3. Dying is not the answer to end your pain. It may seem like this, but you are not only cheating yourself, but you are cheating those who love you if you do not give other options a try, even if you have to do this over and over again. Life goes in cycles -- you can be devastated one day, and back on top in no time. There is never a point where there is no hope, unless you have a terminal illness -- and even then, you must have hope.

4. You are not a burden, and no one who loves you will be better off without you. Never have I heard from a parent, NEVER, that an ill child was a burden -- no what kind of illness that child had. Any thought of that was concocted out of misery but totally incorrect. Even parents whose children suffer from drug or alcohol addictions would rather help their child get treatment and help them get well, rather than see their child give up.

5. Every single thing that is wrong in your life is fixable. The only thing that can't be fixed is death. Everything else -- from gambling problems, financial problems, health problems, legal problems -- can be fixed. There can always be a resolution to anything in time. Except death.

6. Open up to your loved ones about how you feel. They WANT to be there for you, they WANT to help you. Do not keep suffering in silence. Don't put on a brave front. Be real, and reach out for help. As in number five, chances are they can help you fix or help make better a situation.

7. Be brave even when you don't want to be. Summon up the courage and the strength to reach out to at least one loved one when you are at the bottom. Give it one last chance, one more shot, to get better.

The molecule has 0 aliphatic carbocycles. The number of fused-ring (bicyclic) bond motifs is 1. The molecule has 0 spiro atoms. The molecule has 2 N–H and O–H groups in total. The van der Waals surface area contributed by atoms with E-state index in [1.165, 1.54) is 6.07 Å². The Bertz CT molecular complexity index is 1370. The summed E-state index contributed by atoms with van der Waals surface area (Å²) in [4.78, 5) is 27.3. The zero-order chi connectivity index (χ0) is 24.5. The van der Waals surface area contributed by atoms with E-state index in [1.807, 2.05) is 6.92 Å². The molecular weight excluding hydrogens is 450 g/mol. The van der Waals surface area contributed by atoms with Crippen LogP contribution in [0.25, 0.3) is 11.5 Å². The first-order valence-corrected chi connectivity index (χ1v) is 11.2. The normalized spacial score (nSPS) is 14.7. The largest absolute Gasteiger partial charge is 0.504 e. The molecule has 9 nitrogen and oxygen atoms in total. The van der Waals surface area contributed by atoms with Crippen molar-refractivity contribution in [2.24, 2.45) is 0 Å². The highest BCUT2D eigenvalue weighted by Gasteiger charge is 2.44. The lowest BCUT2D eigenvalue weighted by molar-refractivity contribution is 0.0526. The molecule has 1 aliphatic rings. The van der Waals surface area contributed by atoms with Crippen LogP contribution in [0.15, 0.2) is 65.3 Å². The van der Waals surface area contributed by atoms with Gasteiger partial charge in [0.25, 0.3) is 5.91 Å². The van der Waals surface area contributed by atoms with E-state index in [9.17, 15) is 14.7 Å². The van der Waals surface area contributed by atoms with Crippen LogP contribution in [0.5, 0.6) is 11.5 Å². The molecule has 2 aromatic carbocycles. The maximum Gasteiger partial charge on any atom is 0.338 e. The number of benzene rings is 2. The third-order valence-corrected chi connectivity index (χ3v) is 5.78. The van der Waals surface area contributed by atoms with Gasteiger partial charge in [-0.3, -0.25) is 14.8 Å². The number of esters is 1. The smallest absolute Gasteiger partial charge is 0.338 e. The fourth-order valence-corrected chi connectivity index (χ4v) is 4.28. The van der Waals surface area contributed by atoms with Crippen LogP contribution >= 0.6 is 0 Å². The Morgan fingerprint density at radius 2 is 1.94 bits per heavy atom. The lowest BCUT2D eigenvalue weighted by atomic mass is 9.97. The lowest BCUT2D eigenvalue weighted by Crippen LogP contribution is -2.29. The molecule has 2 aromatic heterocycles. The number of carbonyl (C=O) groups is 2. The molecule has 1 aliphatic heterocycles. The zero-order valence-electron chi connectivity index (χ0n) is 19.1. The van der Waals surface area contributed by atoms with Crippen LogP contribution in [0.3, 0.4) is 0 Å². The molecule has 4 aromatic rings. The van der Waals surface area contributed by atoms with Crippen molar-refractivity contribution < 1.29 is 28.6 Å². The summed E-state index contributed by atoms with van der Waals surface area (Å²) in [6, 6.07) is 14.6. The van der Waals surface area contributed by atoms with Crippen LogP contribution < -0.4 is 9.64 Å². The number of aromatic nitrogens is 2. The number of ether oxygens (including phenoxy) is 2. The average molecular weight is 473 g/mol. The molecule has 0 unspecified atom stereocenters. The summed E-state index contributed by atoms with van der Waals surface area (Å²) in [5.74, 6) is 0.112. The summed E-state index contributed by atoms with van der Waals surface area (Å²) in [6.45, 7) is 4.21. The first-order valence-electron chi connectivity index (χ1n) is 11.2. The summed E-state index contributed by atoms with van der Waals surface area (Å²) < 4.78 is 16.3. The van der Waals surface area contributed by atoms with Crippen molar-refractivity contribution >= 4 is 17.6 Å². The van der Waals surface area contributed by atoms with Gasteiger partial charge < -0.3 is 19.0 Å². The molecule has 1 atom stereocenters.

8. There is no shame in how you feel or what situation you might find yourself in. Don't let society give you the impression that there is shame in mental illness, depression, or addiction, because that is an old-fashioned, outdated, untrue one. If you feel no one wants to hear about what you are going through, you are wrong about that too. Find a loved one who will listen to you without fear or shame. Trust me, from being an eyewitness to the aftermath of suicide, relatives and loved ones beat themselves up daily because they weren't given that option. It is always better than the alternative.

When life seems unbearable, please re-read this and then reach out. There will be a world of people ready to help, trust me on this.

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If you -- or someone you know -- need help, please call 1-800-273-8255 for the National Suicide Prevention Lifeline. If you are outside of the U.S., please visit the International Association for Suicide Prevention for a database of international resources.